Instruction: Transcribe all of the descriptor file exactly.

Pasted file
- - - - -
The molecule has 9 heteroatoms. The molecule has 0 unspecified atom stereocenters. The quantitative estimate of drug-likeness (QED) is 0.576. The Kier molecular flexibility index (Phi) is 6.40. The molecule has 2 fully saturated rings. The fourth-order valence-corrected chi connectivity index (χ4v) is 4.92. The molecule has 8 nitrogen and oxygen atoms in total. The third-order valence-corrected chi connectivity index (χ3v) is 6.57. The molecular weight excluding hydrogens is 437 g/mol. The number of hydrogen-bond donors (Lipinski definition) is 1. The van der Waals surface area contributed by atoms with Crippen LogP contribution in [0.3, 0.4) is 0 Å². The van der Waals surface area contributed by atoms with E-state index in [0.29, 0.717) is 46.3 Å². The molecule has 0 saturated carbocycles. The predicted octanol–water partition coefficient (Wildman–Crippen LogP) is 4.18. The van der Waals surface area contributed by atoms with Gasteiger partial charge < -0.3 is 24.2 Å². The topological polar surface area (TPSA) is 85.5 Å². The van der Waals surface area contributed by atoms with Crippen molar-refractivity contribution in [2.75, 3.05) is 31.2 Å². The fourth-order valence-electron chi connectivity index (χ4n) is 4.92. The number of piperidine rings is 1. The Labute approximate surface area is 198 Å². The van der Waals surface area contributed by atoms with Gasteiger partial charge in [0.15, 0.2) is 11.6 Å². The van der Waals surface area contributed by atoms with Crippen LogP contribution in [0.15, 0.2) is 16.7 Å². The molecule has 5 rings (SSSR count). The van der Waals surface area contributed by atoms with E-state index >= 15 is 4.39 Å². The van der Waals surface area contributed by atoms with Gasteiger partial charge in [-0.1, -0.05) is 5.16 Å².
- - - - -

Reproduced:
The molecule has 9 heteroatoms. The molecule has 0 unspecified atom stereocenters. The quantitative estimate of drug-likeness (QED) is 0.576. The Kier molecular flexibility index (Phi) is 6.40. The molecule has 2 fully saturated rings. The fourth-order valence-corrected chi connectivity index (χ4v) is 4.92. The molecule has 8 nitrogen and oxygen atoms in total. The third-order valence-corrected chi connectivity index (χ3v) is 6.57. The molecular weight excluding hydrogens is 437 g/mol. The number of hydrogen-bond donors (Lipinski definition) is 1. The van der Waals surface area contributed by atoms with Crippen LogP contribution in [0.3, 0.4) is 0 Å². The van der Waals surface area contributed by atoms with E-state index in [0.29, 0.717) is 46.3 Å². The molecule has 0 saturated carbocycles. The predicted octanol–water partition coefficient (Wildman–Crippen LogP) is 4.18. The van der Waals surface area contributed by atoms with Gasteiger partial charge < -0.3 is 24.2 Å². The topological polar surface area (TPSA) is 85.5 Å². The van der Waals surface area contributed by atoms with Crippen molar-refractivity contribution in [2.75, 3.05) is 31.2 Å². The fourth-order valence-electron chi connectivity index (χ4n) is 4.92. The number of piperidine rings is 1. The Labute approximate surface area is 198 Å². The van der Waals surface area contributed by atoms with Gasteiger partial charge in [0.15, 0.2) is 11.6 Å². The van der Waals surface area contributed by atoms with Crippen LogP contribution in [0.15, 0.2) is 16.7 Å². The molecule has 5 rings (SSSR count). The van der Waals surface area contributed by atoms with E-state index >= 15 is 4.39 Å². The van der Waals surface area contributed by atoms with Gasteiger partial charge in [-0.1, -0.05) is 5.16 Å².